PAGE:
The Hurrier and the Thruster
The older children and women were employed as hurriers, pulling and pushing tubs full of coal along roadways from the coal face to the pit-bottom. The younger children worked in pairs, one as a hurrier, the other as a thruster, but the older children and women worked alone.
Hurriers would be harnessed to the tub, and thrusters would help hurriers by pushing the tubs of coal from behind with their hands and the tops of their heads. The tubs and the coal could weigh over 600kg (app 12cwt), and would have to be moved through roadways which were often only 60-120cm high (23-47 inches).
Getters were the oldest and strongest members of the family, almost always grown men or strong youths. Their job was to work at the coal face cutting the coal from the seam with a pickaxe. Getters were the only members of the family who would work continually with a candle or safety lamp, as they needed the light to see the coal face.
Remembering the lost children.
Since the disaster, efforts have been made in the village to remember the lost children and acknowledge the tragedy which has become ingrained in Silkstone’s history.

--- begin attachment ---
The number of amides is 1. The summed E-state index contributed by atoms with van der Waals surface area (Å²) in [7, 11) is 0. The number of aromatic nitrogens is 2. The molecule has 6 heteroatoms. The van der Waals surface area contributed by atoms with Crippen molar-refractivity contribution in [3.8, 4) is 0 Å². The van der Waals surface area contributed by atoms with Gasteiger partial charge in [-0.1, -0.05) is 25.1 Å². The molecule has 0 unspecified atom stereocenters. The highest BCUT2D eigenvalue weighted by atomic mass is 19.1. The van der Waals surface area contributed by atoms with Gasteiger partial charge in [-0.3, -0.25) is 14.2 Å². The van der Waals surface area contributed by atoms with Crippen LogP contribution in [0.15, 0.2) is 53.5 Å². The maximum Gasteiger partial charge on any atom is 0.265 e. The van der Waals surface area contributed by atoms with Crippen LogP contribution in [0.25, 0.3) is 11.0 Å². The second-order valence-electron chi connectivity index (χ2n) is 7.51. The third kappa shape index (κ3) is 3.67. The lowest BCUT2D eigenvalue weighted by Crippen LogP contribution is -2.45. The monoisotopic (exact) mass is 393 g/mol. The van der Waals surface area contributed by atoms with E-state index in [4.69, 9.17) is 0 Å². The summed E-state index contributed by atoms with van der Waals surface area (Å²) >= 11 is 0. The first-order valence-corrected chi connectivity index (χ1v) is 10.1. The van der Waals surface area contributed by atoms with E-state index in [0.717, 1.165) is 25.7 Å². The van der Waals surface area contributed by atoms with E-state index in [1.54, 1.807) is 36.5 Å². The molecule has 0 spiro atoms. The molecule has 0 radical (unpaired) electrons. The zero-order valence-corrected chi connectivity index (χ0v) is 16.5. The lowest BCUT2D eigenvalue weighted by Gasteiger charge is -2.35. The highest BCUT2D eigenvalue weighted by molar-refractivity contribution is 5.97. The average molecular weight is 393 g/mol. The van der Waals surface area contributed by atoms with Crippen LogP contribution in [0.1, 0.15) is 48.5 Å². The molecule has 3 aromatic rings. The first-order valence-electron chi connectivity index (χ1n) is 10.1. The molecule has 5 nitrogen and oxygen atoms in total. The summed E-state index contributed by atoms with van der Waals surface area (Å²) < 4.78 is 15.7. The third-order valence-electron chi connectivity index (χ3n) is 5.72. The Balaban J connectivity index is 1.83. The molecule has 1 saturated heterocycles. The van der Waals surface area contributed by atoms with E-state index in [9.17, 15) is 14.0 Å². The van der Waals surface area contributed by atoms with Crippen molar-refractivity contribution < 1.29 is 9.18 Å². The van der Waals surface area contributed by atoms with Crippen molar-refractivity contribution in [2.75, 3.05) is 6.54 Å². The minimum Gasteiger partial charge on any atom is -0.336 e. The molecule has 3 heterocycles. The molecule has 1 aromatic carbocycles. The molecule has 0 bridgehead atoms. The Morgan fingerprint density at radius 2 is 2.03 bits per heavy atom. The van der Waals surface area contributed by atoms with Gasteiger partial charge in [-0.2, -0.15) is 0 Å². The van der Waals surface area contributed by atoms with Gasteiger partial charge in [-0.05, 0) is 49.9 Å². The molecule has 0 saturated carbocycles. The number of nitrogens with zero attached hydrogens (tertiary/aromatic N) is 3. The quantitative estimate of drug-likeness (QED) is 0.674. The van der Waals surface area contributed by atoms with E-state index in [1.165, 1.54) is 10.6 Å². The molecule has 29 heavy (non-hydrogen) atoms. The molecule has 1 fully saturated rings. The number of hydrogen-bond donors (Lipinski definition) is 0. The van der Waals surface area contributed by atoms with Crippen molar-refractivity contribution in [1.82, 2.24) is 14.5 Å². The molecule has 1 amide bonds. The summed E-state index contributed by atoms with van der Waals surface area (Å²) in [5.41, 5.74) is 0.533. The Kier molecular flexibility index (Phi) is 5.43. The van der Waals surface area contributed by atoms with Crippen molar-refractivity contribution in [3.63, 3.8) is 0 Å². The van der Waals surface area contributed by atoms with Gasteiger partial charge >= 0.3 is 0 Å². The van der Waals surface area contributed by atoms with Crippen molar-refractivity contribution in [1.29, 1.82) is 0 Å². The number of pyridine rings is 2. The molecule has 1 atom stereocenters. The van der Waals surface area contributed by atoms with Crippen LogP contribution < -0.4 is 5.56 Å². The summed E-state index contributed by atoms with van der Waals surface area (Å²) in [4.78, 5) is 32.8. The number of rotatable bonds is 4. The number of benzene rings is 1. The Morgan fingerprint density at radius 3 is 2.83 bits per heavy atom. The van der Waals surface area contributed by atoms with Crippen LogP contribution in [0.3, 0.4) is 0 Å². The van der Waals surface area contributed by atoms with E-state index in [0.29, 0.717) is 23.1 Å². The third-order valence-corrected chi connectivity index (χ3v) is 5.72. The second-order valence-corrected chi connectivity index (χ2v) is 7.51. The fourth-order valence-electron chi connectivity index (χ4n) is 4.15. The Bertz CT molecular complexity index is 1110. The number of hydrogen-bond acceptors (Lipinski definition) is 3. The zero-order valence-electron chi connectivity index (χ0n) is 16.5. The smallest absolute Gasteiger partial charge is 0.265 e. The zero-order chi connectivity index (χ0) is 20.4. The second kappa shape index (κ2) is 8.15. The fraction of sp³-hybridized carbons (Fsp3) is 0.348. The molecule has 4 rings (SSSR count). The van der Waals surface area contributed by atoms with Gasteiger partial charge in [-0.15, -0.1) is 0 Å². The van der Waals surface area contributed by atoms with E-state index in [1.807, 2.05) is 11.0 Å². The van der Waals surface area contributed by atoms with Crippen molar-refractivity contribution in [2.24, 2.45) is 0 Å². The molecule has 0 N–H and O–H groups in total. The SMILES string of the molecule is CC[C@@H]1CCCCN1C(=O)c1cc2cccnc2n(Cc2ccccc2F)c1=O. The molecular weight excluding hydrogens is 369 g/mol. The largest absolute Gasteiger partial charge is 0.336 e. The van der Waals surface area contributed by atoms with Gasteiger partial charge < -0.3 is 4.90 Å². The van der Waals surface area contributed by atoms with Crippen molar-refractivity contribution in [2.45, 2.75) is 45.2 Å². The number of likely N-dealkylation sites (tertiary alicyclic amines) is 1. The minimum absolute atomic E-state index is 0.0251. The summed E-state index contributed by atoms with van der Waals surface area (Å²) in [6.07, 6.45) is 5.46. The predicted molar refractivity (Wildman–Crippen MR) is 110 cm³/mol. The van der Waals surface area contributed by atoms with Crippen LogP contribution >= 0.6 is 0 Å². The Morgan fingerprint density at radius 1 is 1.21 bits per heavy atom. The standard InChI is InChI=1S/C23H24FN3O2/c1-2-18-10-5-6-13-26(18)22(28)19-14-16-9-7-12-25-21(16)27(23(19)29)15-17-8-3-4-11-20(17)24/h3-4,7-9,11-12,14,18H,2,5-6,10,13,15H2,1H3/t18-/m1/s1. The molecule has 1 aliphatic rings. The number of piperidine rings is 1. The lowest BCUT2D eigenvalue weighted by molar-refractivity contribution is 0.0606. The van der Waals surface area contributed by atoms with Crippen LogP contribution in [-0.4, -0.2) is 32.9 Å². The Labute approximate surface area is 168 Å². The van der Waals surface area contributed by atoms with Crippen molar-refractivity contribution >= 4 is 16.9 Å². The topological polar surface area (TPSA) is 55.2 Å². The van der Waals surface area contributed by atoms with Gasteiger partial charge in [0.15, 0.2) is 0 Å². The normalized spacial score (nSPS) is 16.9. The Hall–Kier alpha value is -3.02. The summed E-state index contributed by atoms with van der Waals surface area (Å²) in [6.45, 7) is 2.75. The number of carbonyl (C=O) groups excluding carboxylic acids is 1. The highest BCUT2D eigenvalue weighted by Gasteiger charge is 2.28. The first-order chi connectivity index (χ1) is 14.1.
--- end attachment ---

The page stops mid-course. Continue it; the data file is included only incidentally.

To bring joy in light of sadness, a commemoration has been held every ten years since 1968. The 180th anniversary was be the biggest event ever hosted, involving the wider community including the two local primary schools.
The children’s bodies were brought up from the pit and buried together in the churchyard of All Saint’s Church, Silkstone. A memorial was erected bearing the names and ages of those who died, which today is the logo of the village’s primary school. Nationwide, the disaster shocked public opinion, and the resulting inquiry led to the 1842 Mines Act which sought to introduce some protection for child miners and meant that all girls and boys under the age of ten were prohibited from working underground.
In 1988, the community of Silkstone Parish built another memorial in Nabs Wood, Silkstone Common depicting two children at work underground. In 2008, to mark the disaster’s 170th anniversary, the event and subsequent inquest were turned into a play by Sylvia le Breton and performed by the local Grass Roots theatre group in Silkstone church. In 2010, a commemorative stained glass window crafted by local residents was installed in one of its chapels.
A book by Alan Gallop about the event’s history, “Children of the Dark: Life and Death Underground in Victorian England” was published in 2003 and Peter Bond wrote and performed a song, “Act of God” about the tragedy; the song is included on the 1979 album “See Me Up, See Me Down” from Highway Records.
The Kate Rusby song Halt the Wagons from her 2019 album Philosophers, Poets & Kings references the tragedy from the point of view of a grieving mother.